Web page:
Maddie Lloyd recently graduated from Highlands School and has spent the past semester at the U.S. Air Force Academy in Colorado Springs. Life at a military institution can differ from your traditional state school.
“The Academy is an Ivy League school on crack,” said Lloyd. “You have to balance academics with all of your military and physical duties, it can be tough.”
There are several rules one must adhere to as a freshman at the Academy, for example, freshmen are not allowed to become friends with upperclassmen. Lloyd said this helps develop professional relationships and respect the chain of command. Freshman must also run to class on marble pathways that are 1.5-feet wide.
In the mornings, freshman must stand at attention in the hallway and recite all the meals of the day and have a news article prepared to discuss if called upon. Freshman also have to wear their uniform when running about campus and are only allotted three passes per month to leave base.
“Most of the things as a freshman when you ask why, they say it’s the way it’s always been” said Lloyd.
Lloyd said a freshman is considered someone who has been “accepted,” but who has not yet been “recognized.” Once a cadet is recognized, some of their initial freshman duties are no longer necessary.
Lloyd’s accepted status won’t last much longer. As long as she continues to meet her academic, military, and physical requirements, she will become recognized in early March of this year.
“Then I can wear civilian clothes and friendships with upperclassmen aren’t outlawed anymore,” she said.
Lloyd said it’s a lot to balance academics and military life, but the system at the Academy works well for her.
“It’s not too hard just because they give you so much structure,” said Lloyd. “I think it would be difficult at another school without it.”
Lloyd said moving from Highlands to Colorado Springs is a big change.
“I miss the people and the connection you feel with a small town,” she said. “When you leave, you don’t know anyone, but there are benefits to that. It’s so diverse out here, I’ve met people from all over the world, and I’m learning tons of new slang terms.”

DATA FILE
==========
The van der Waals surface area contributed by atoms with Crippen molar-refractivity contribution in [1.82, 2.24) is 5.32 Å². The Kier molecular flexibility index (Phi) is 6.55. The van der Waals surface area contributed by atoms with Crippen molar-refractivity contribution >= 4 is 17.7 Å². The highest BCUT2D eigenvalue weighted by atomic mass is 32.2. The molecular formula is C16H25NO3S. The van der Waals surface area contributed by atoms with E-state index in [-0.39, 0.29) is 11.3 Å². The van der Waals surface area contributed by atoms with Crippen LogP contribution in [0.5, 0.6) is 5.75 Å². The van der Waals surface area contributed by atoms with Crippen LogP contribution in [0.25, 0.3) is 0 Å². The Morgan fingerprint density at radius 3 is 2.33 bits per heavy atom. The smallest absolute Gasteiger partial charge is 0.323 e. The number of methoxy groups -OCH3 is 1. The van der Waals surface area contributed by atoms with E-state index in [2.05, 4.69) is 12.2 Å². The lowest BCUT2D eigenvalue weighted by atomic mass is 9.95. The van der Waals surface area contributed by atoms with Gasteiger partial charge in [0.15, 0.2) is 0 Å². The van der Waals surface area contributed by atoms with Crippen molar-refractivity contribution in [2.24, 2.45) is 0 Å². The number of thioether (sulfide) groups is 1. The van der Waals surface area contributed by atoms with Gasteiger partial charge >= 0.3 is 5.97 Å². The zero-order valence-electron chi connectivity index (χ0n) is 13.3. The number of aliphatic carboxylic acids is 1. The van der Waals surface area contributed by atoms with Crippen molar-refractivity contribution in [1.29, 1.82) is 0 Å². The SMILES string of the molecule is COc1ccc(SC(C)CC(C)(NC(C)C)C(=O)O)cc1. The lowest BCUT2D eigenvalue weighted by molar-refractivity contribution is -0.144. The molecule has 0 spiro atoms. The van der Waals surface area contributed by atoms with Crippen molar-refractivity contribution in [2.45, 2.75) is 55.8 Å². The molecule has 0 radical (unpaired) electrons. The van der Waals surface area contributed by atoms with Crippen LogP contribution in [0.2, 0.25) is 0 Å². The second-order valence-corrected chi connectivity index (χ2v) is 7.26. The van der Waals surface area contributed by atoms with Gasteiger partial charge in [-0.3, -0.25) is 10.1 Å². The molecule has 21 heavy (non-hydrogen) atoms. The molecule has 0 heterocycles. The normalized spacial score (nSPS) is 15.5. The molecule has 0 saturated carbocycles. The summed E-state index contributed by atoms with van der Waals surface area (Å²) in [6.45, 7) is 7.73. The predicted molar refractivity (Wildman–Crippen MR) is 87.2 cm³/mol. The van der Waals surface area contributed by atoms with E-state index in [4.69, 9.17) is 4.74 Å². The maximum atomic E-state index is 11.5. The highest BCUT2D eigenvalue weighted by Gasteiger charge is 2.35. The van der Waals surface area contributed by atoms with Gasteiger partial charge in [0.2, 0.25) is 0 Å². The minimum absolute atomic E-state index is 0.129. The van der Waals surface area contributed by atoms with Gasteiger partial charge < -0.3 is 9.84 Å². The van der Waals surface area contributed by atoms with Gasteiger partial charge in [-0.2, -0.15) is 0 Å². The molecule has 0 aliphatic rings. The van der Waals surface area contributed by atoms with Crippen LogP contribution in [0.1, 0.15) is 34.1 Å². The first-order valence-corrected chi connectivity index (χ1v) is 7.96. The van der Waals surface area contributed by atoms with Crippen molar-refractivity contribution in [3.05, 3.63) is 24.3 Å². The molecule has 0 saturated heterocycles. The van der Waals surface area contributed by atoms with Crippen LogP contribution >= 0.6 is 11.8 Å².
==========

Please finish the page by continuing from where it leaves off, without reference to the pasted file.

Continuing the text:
Lloyd said one of the most difficult things at the Academy is figuring out why they make the cadets do what they do.
“It’s so hard to understand the purpose behind everything they make us do and you think ‘why am I doing this? I just have to swallow my pride and do what I need to,” she said.
Since Lloyd’s enrollment in the Academy, she has taken up boxing and joined a club team.
“I saw women’s boxing and thought, why not? It’s another way to grow when I’m already being pushed out of my comfort zone,” she said.
Lloyd’s high school math teacher Gina Billingsley remembers Lloyd as a bit of a perfectionist as a student in her class.
“She was so much fun to have in class,” said Billingsley. “Everything had to be done correctly and she had to understand everything by asking so many questions.”
She added that it was not only doing well in academics that made Lloyd stand out as a student.
“To me, her greatest attribute is not academics, it was how she treated people,” said Billingsley. “Not everything was about her and she was a great leader.”
Highlands School junior Amy Council was a former teammate of Lloyd’s and said her leadership carried onto the playing field.
“She knew how to lead without making herself the center of attention and made those around her feel capable,” said Council.
While Lloyd was in town, she attended some Highlands basketball games and said she missed playing with her former teammates but is happy to move on.
“It was hard watching, but not as hard as I thought it would be,” said Lloyd. “Looking back, I feel like I did everything I wanted to do in school and I feel good how I left Highlands. Plus, it was great being on the sidelines watching my girls win (against Henderson on Dec. 17), that was enough for me.”
Lloyd said she was happy to see family and friends back in the area and flew back to Colorado Springs on Jan. 2. She plans on focusing on electrical engineering and after graduation will serve at least five years of active military service.
Photos courtesy of Maddie Lloyd
Follow us on Instagram: @plateaudailynews
Like us on Facebook HERE